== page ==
The Public Art for Central Avenue Streetscapeproject continues. Falon Mihalic and I are busy closing in on our final design for a 25’ tall, pedestrian-empowering Periscope. Stay tuned for the full announcement and renderings…
Join public artist Graham Coreil-Allen to explore and reimagine the urban and suburban spaces of Columbia Pike in Arlington, Virginia on this alternative walking tour beginning at the Columbia Pike Farmers Market. All are invited to participate as we take turns sharing our insights into the history, design and uses of everyday public spaces. The former rural toll road served as an early economic lifeline connecting Washington DC to Virginia. Columbia Pike quickly grew into a booming stretch of motorist amenities at the expense of pedestrian safety and accessibility. Wander the Pike to experience firsthand how residents and leaders are helping to transform the suburban drag into an walkable main street for all. Click here for more details on the tours.
Wandering the Pike is presented by Arlington Arts of Arlington Cultural Affairs, a division of the Arlington County Department of Parks, Recreation and Cultural Resources, uses the power of the arts to transform lives and build community, and provides programs and services to create an environment that encourages excellence in the Arlington arts community.
Taking place within and around RedLine‘s 48 Hours of Socially Engaged Art and Conversation, the New Public Sites – Five Points Denver walking tours and immersive gallery map installation provided a range of opportunities for learning about and activating the power of public space within a truly beautiful, challenging and inspirational neighborhood. New Public Sites is indebted to RedLine, participants, and all of the guest speakers who through their time, space and energies made our roving spaces of radical pedestrian action possible.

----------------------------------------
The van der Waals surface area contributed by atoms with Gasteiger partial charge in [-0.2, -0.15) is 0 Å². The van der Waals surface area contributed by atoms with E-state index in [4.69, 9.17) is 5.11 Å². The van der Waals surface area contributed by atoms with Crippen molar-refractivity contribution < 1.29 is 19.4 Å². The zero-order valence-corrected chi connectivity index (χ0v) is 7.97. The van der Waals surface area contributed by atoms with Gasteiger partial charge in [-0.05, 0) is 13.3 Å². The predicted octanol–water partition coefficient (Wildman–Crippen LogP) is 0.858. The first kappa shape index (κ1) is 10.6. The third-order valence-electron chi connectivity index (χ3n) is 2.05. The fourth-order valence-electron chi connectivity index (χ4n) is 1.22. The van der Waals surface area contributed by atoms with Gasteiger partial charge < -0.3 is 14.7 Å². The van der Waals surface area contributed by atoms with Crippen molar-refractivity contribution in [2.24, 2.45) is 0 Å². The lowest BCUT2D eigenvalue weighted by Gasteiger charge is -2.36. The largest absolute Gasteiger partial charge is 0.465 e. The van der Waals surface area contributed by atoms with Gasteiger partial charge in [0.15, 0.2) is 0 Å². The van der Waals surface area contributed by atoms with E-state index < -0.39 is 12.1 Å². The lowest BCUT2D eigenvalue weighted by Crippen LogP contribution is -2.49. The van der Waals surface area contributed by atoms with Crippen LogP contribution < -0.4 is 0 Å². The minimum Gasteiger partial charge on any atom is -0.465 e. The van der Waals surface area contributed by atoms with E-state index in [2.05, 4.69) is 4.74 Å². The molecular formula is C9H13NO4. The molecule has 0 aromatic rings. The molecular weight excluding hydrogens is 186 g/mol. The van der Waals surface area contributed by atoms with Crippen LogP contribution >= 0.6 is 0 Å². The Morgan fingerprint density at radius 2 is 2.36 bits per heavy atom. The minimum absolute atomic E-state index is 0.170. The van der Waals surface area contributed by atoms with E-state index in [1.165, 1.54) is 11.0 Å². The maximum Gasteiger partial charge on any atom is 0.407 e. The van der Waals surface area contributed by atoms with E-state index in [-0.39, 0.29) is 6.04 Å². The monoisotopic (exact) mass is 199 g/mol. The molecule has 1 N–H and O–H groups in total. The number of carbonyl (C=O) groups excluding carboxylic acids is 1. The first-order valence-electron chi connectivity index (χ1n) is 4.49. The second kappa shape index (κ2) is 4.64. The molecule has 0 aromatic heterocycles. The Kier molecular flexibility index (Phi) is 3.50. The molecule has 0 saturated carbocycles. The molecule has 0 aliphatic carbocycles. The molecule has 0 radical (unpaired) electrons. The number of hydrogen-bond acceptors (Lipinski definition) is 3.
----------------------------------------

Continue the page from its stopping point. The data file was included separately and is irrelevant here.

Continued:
The project was informed by a range of interviewees and guest speakers. Interviewees included Tyrone Beverly, Beverly Grant, Lyz Riley, PJ DAmico, George Perez, Hadiya Evans, Julie Rubsam, Nikki Pike, and Celia Herrera. Guest speakers who generously donated time and energy sharing their Five Points experiences and projects included Centro Humanitario organizers Nancy Rosas and Judith Marquez, Blair-Caldwell Librarian Terry Nelson, long-term resident and RTD Title-VI Specialist Shontel Lewis, Five Points Fermentation owner Asia Dorsey, and The Temple Director Adam Gordon. I would also like to thank the entire RedLine staff for their hard work making these space of collective participation possible; including Louise Martorano, Libby Barbee, Whit Sibley, Geoffrey Shamos, Robin Gallite, and Misha Fraser.